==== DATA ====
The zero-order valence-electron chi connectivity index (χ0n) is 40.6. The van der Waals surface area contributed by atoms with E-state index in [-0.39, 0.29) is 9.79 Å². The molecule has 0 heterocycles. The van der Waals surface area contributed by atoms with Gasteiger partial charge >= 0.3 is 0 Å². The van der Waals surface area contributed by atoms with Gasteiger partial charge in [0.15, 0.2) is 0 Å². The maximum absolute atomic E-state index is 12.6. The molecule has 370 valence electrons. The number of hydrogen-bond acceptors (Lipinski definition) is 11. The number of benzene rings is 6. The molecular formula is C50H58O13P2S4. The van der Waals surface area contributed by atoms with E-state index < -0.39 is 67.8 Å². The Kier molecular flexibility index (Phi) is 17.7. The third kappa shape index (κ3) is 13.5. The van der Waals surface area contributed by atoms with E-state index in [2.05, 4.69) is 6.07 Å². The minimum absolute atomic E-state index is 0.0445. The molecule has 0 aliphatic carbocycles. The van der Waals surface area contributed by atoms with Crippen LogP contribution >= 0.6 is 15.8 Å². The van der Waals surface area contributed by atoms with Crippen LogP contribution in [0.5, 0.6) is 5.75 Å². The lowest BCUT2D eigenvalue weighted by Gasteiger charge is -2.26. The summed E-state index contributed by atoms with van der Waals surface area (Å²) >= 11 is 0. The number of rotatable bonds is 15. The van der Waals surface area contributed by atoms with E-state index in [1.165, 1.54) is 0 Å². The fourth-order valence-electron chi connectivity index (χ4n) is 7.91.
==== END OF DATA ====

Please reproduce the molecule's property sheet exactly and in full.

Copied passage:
The zero-order valence-electron chi connectivity index (χ0n) is 40.6. The van der Waals surface area contributed by atoms with E-state index in [-0.39, 0.29) is 9.79 Å². The molecule has 0 heterocycles. The van der Waals surface area contributed by atoms with Gasteiger partial charge >= 0.3 is 0 Å². The van der Waals surface area contributed by atoms with Gasteiger partial charge in [0.15, 0.2) is 0 Å². The maximum absolute atomic E-state index is 12.6. The molecule has 370 valence electrons. The number of hydrogen-bond acceptors (Lipinski definition) is 11. The number of benzene rings is 6. The molecular formula is C50H58O13P2S4. The van der Waals surface area contributed by atoms with E-state index < -0.39 is 67.8 Å². The Kier molecular flexibility index (Phi) is 17.7. The third kappa shape index (κ3) is 13.5. The van der Waals surface area contributed by atoms with E-state index in [2.05, 4.69) is 6.07 Å². The minimum absolute atomic E-state index is 0.0445. The molecule has 0 aliphatic carbocycles. The van der Waals surface area contributed by atoms with Crippen LogP contribution >= 0.6 is 15.8 Å². The van der Waals surface area contributed by atoms with Crippen LogP contribution in [0.5, 0.6) is 5.75 Å². The lowest BCUT2D eigenvalue weighted by Gasteiger charge is -2.26. The summed E-state index contributed by atoms with van der Waals surface area (Å²) >= 11 is 0. The number of rotatable bonds is 15. The van der Waals surface area contributed by atoms with E-state index in [1.165, 1.54) is 0 Å². The fourth-order valence-electron chi connectivity index (χ4n) is 7.91.